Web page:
Spinocerebellar ataxia type 1 (SCA1) is a late onset cerebellar neurodegenerative disorder caused by a mutation (in this case, an abnormal polyglutamine stretch) in the Ataxin-1 gene. People with this condition experience problems with coordination and balance, a set of symptoms known as ataxia. The protein produced by this faulty gene, ATXN1, is particularly toxic to the Purkinje cells, the sole output neurons of the cerebellum. However, the reason behind the selective toxicity of Purkinje cells in SCA1 is unknown.
The main focus of this article is to address this question. It is the first study to find the protein signature of toxic Purkinje cells in SCA1 mice. In the end, the authors identified widespread protein changes that are associated with Purkinje cell toxicity.
Written by Logan Morrison Edited by Dr. Sriram Jayabal
Stanford researchers accidentally discover a new role (reward prediction) for the cerebellum, the primary brain region affected by spinocerebellar ataxias.
Would you believe that the part of your brain that enables you to perform simple, everyday tasks (like jogging or walking) also controls your ability to do more complex tasks (like throwing a curve ball) with accuracy? It’s true! Every one of our body’s movements is adjusted by a brain region known as the cerebellum – a primary area of pathology in spinocerebellar ataxias. The name “cerebellum” is a combination of the Latin word for the brain – cerebrum – and the Latin suffix -ellus, which means small. While this “little brain” might not take up much room, it actually contains the vast majority of the nerve cells (known as neurons) in the central nervous system1. Take a look at the image included with this article to see for yourself: even without the red highlighting, the cerebellum should be instantly recognizable as the distinctive structure in the bottom right, so folded and densely-packed that it looks a bit like something you’d find on the branches of a fern or shrub. Among these many folds are the circuits that fine-tune our motor output, providing us with the ability to move our bodies with ease and precision.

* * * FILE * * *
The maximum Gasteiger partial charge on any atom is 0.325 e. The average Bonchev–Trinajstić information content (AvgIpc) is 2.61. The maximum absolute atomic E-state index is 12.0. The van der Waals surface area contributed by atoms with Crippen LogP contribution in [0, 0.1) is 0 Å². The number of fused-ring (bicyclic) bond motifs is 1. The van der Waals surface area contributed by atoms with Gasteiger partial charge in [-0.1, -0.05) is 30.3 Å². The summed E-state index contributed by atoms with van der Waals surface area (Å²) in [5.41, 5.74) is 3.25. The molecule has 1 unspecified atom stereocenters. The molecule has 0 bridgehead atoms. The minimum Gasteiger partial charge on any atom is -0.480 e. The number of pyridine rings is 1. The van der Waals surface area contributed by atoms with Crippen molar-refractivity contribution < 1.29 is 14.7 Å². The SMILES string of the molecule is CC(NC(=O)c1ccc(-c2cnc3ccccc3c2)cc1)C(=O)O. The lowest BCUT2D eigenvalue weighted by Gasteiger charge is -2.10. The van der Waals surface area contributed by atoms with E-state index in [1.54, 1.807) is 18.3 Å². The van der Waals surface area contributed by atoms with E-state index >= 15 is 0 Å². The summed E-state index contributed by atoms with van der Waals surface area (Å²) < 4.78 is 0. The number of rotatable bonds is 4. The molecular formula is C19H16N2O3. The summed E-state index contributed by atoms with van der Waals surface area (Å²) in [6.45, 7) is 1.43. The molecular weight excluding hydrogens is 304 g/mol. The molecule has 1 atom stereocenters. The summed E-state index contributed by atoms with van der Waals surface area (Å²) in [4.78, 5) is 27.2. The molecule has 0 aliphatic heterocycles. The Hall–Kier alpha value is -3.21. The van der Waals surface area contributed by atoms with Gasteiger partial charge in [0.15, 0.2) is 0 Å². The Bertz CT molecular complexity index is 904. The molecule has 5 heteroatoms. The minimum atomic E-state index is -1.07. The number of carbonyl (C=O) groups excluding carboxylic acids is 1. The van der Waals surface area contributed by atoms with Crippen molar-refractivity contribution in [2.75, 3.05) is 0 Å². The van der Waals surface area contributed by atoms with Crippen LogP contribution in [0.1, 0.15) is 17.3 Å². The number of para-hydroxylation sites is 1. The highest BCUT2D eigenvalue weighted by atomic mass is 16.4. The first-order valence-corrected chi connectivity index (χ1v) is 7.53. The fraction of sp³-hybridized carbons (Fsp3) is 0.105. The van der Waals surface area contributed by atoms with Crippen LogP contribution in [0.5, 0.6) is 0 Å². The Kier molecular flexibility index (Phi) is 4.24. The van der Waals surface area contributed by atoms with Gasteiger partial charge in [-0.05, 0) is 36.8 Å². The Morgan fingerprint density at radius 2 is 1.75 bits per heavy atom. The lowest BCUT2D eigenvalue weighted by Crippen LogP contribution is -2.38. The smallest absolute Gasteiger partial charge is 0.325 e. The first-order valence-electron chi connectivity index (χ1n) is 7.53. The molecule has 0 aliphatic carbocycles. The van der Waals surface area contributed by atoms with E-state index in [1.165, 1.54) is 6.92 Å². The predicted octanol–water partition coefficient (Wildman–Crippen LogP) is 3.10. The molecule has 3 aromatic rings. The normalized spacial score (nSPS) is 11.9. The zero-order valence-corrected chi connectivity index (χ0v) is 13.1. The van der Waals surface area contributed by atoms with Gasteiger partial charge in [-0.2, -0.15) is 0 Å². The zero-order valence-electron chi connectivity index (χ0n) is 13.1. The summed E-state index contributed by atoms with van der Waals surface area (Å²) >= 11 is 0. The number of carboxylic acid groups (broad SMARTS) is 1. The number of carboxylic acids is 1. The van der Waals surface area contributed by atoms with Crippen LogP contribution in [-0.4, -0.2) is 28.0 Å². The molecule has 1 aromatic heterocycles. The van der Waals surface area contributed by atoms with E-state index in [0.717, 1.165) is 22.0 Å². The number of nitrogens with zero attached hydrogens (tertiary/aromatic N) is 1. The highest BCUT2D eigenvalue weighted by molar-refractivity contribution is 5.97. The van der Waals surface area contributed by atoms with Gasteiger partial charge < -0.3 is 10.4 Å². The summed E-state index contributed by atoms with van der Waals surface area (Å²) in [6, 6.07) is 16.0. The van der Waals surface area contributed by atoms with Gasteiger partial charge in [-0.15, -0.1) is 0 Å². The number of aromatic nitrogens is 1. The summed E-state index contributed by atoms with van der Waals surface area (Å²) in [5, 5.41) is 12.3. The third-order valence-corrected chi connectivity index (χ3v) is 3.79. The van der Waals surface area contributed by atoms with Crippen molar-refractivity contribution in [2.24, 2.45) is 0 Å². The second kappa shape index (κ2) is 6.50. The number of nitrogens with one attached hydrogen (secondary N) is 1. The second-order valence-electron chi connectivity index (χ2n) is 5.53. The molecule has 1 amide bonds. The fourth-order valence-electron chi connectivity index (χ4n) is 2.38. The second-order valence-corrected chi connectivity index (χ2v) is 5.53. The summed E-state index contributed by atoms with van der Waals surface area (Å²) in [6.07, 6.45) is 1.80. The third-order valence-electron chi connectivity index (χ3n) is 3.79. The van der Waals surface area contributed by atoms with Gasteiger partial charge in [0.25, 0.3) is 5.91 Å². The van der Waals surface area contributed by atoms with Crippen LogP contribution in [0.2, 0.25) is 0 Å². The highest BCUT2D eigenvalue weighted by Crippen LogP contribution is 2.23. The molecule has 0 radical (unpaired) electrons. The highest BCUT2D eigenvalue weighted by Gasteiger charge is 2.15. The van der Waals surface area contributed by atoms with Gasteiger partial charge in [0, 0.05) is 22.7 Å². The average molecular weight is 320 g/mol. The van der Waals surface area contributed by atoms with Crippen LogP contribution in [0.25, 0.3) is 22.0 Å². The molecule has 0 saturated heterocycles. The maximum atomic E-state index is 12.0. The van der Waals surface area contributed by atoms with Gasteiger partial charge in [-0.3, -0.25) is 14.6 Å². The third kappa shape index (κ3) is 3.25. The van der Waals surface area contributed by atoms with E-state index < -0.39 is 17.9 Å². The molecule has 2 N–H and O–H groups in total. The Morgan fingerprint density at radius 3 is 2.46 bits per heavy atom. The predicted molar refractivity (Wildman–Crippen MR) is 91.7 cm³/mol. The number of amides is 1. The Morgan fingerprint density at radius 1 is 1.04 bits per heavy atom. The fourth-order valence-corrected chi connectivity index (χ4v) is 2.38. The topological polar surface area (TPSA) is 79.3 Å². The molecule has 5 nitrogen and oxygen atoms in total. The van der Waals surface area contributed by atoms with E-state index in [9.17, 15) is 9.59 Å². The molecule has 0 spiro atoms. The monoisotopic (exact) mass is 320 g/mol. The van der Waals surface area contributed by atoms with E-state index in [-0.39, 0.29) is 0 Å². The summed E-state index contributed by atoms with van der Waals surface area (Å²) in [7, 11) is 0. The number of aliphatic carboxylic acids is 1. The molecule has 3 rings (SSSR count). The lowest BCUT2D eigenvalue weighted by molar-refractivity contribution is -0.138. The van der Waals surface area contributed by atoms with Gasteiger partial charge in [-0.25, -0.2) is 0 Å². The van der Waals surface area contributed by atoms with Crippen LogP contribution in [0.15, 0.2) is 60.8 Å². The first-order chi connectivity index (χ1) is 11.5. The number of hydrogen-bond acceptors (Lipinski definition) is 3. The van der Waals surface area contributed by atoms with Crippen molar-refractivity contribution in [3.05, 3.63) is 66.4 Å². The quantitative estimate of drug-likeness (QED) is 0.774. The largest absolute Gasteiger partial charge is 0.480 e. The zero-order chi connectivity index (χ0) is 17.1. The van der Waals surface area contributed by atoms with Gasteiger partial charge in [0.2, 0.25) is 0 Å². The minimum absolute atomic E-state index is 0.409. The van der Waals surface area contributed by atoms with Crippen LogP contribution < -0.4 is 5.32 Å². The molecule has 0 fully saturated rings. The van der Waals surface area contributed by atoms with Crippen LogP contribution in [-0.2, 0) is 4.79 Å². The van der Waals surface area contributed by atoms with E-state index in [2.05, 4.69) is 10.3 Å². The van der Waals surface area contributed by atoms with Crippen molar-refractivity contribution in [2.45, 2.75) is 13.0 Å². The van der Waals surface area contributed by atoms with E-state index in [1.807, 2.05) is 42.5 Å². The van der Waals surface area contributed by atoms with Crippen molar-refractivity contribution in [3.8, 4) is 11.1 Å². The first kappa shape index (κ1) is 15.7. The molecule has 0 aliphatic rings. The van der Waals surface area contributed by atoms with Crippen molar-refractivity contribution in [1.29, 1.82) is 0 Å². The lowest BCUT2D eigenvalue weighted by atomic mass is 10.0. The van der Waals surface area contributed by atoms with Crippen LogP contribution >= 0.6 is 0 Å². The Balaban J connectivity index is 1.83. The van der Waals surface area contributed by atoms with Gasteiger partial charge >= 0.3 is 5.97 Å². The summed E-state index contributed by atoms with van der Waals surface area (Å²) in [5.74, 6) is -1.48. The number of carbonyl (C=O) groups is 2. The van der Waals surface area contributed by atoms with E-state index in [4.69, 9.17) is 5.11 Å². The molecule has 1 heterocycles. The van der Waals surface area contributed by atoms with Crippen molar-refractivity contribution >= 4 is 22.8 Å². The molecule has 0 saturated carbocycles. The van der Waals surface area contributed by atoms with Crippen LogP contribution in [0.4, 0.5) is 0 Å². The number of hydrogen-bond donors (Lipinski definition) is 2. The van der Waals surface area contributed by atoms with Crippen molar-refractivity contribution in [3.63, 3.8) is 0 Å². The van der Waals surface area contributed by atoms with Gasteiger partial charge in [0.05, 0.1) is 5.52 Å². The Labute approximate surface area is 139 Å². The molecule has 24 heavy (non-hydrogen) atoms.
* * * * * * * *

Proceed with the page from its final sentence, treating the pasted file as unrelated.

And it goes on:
For decades, not much else was said about the function of the cerebellum beyond its primary role in tweaking movement. Recently, though, there have been some hints that there is more to this part of the brain than we might have thought: brain imaging studies of patients suffering from bipolar disorder, for instance, have sometimes shown abnormalities in the cerebellum3, 4. Cerebellar abnormalities have been implicated in a variety of other diseases, as well, including autism spectrum disorders, schizophrenia, Alzheimer’s disease, and multiple sclerosis5, 6. Now, thanks to the hard work of scientists at Stanford University7 – as well as a bit of luck – we know that the cerebellum is not only involved in how we move, but why.
Written By Dr. Marija Cvetanovic Edited by Dr. Sriram Jayabal
Protein kinase C: one protein that may help to protect against cerebellar neuronal dysfunction & death in spinocerebellar ataxias
Among the estimated 86 billion brain cells (known as “neurons”) in the human body (Azevedo et al., 2009), there is a small population of cells called Purkinje neurons. Though they only constitute a modest ~14-16 million cells, (Nairn et al., 1989), death or dysfunction in Purkinje neurons can cause you to lose your ability to walk coherently – a clinical symptom known as “ataxia.” This is because Purkinje neurons are the major work horse of the cerebellum, which is the part of the brain that fine-tunes our movement. While different types of hereditary spinocerebellar ataxias (SCAs) are caused by mutations in different genes, they all exhibit one thing in common: Purkinje neurons undergo severe degeneration. Neither the reasons for this selective vulnerability of Purkinje neurons in ataxia, nor howto increase their resistance to degeneration, are clear.